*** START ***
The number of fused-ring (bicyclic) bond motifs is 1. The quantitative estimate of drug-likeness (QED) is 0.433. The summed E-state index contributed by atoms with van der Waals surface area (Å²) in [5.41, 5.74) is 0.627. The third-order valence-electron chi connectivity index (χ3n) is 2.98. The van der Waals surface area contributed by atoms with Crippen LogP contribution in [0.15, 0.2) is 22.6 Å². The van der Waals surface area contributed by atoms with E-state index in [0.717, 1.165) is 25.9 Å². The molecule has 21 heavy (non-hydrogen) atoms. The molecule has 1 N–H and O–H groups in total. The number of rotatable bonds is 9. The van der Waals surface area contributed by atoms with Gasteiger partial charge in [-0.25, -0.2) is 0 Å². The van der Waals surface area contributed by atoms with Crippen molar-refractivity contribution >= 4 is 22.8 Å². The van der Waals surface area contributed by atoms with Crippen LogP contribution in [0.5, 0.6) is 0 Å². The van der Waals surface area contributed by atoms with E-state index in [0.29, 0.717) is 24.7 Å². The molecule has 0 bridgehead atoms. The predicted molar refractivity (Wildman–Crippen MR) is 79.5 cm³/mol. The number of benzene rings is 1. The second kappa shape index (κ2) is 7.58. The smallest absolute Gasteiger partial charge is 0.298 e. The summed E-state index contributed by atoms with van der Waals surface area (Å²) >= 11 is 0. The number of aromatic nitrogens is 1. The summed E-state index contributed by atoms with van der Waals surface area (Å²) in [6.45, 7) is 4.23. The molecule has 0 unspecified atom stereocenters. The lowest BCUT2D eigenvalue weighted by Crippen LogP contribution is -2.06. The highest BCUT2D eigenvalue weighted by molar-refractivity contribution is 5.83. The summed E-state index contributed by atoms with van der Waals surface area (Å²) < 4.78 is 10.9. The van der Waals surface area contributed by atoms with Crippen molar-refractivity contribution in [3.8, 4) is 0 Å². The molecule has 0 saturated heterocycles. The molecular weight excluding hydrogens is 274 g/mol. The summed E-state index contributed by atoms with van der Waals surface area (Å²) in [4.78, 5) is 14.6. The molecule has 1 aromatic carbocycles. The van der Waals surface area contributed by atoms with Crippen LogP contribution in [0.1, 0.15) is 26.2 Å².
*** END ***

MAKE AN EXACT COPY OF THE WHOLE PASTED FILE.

The number of fused-ring (bicyclic) bond motifs is 1. The quantitative estimate of drug-likeness (QED) is 0.433. The summed E-state index contributed by atoms with van der Waals surface area (Å²) in [5.41, 5.74) is 0.627. The third-order valence-electron chi connectivity index (χ3n) is 2.98. The van der Waals surface area contributed by atoms with Crippen LogP contribution in [0.15, 0.2) is 22.6 Å². The van der Waals surface area contributed by atoms with E-state index in [0.717, 1.165) is 25.9 Å². The molecule has 21 heavy (non-hydrogen) atoms. The molecule has 1 N–H and O–H groups in total. The number of rotatable bonds is 9. The van der Waals surface area contributed by atoms with Gasteiger partial charge in [-0.25, -0.2) is 0 Å². The van der Waals surface area contributed by atoms with Crippen molar-refractivity contribution >= 4 is 22.8 Å². The van der Waals surface area contributed by atoms with Crippen LogP contribution in [0.5, 0.6) is 0 Å². The van der Waals surface area contributed by atoms with E-state index in [0.29, 0.717) is 24.7 Å². The molecule has 0 bridgehead atoms. The predicted molar refractivity (Wildman–Crippen MR) is 79.5 cm³/mol. The number of benzene rings is 1. The second kappa shape index (κ2) is 7.58. The smallest absolute Gasteiger partial charge is 0.298 e. The summed E-state index contributed by atoms with van der Waals surface area (Å²) >= 11 is 0. The number of aromatic nitrogens is 1. The summed E-state index contributed by atoms with van der Waals surface area (Å²) in [6.45, 7) is 4.23. The molecule has 0 unspecified atom stereocenters. The lowest BCUT2D eigenvalue weighted by Crippen LogP contribution is -2.06. The highest BCUT2D eigenvalue weighted by molar-refractivity contribution is 5.83. The summed E-state index contributed by atoms with van der Waals surface area (Å²) < 4.78 is 10.9. The van der Waals surface area contributed by atoms with Crippen molar-refractivity contribution in [3.8, 4) is 0 Å². The molecule has 0 saturated heterocycles. The molecular weight excluding hydrogens is 274 g/mol. The summed E-state index contributed by atoms with van der Waals surface area (Å²) in [4.78, 5) is 14.6. The molecule has 1 aromatic carbocycles. The van der Waals surface area contributed by atoms with Crippen LogP contribution in [0.1, 0.15) is 26.2 Å².